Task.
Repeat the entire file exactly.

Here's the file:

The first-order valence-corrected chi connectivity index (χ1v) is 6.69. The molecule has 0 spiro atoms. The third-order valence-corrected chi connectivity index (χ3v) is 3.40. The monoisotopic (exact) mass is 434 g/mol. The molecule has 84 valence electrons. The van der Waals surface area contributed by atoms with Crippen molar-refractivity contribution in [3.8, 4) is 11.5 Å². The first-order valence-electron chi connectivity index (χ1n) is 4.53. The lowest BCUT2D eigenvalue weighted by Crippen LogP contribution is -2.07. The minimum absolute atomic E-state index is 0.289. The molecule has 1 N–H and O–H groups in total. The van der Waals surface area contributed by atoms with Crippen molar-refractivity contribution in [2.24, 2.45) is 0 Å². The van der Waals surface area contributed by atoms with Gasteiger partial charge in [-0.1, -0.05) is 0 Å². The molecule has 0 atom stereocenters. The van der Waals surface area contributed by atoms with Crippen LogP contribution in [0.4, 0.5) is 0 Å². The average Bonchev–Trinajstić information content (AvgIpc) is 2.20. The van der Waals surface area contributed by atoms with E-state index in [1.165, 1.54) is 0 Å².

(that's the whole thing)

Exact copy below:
The first-order valence-corrected chi connectivity index (χ1v) is 6.69. The molecule has 0 spiro atoms. The third-order valence-corrected chi connectivity index (χ3v) is 3.40. The monoisotopic (exact) mass is 434 g/mol. The molecule has 84 valence electrons. The van der Waals surface area contributed by atoms with Crippen molar-refractivity contribution in [3.8, 4) is 11.5 Å². The first-order valence-electron chi connectivity index (χ1n) is 4.53. The lowest BCUT2D eigenvalue weighted by Crippen LogP contribution is -2.07. The minimum absolute atomic E-state index is 0.289. The molecule has 1 N–H and O–H groups in total. The van der Waals surface area contributed by atoms with Crippen molar-refractivity contribution in [2.24, 2.45) is 0 Å². The van der Waals surface area contributed by atoms with Gasteiger partial charge in [-0.1, -0.05) is 0 Å². The molecule has 0 atom stereocenters. The van der Waals surface area contributed by atoms with Crippen LogP contribution in [0.4, 0.5) is 0 Å². The average Bonchev–Trinajstić information content (AvgIpc) is 2.20. The van der Waals surface area contributed by atoms with E-state index in [1.165, 1.54) is 0 Å².